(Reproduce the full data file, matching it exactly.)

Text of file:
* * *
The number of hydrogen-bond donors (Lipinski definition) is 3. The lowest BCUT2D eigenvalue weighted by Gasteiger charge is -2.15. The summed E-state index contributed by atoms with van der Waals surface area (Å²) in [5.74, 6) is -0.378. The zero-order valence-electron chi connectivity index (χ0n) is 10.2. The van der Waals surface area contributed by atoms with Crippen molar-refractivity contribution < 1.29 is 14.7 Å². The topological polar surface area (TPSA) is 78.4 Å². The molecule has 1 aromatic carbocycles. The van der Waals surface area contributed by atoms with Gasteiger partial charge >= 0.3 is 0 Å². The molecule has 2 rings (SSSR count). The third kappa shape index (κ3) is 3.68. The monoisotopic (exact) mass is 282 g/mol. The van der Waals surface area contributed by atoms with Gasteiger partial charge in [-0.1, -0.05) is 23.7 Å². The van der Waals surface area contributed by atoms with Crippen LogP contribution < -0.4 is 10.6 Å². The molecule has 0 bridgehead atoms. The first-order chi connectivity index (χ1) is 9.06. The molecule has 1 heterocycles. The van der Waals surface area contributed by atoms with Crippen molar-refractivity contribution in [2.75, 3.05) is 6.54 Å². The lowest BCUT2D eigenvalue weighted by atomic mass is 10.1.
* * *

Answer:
The number of hydrogen-bond donors (Lipinski definition) is 3. The lowest BCUT2D eigenvalue weighted by Gasteiger charge is -2.15. The summed E-state index contributed by atoms with van der Waals surface area (Å²) in [5.74, 6) is -0.378. The zero-order valence-electron chi connectivity index (χ0n) is 10.2. The van der Waals surface area contributed by atoms with Crippen molar-refractivity contribution < 1.29 is 14.7 Å². The topological polar surface area (TPSA) is 78.4 Å². The molecule has 1 aromatic carbocycles. The van der Waals surface area contributed by atoms with Gasteiger partial charge >= 0.3 is 0 Å². The molecule has 2 rings (SSSR count). The third kappa shape index (κ3) is 3.68. The monoisotopic (exact) mass is 282 g/mol. The van der Waals surface area contributed by atoms with Gasteiger partial charge in [-0.1, -0.05) is 23.7 Å². The van der Waals surface area contributed by atoms with Crippen LogP contribution < -0.4 is 10.6 Å². The molecule has 0 bridgehead atoms. The first-order chi connectivity index (χ1) is 9.06. The molecule has 1 heterocycles. The van der Waals surface area contributed by atoms with Crippen molar-refractivity contribution in [2.75, 3.05) is 6.54 Å². The lowest BCUT2D eigenvalue weighted by atomic mass is 10.1.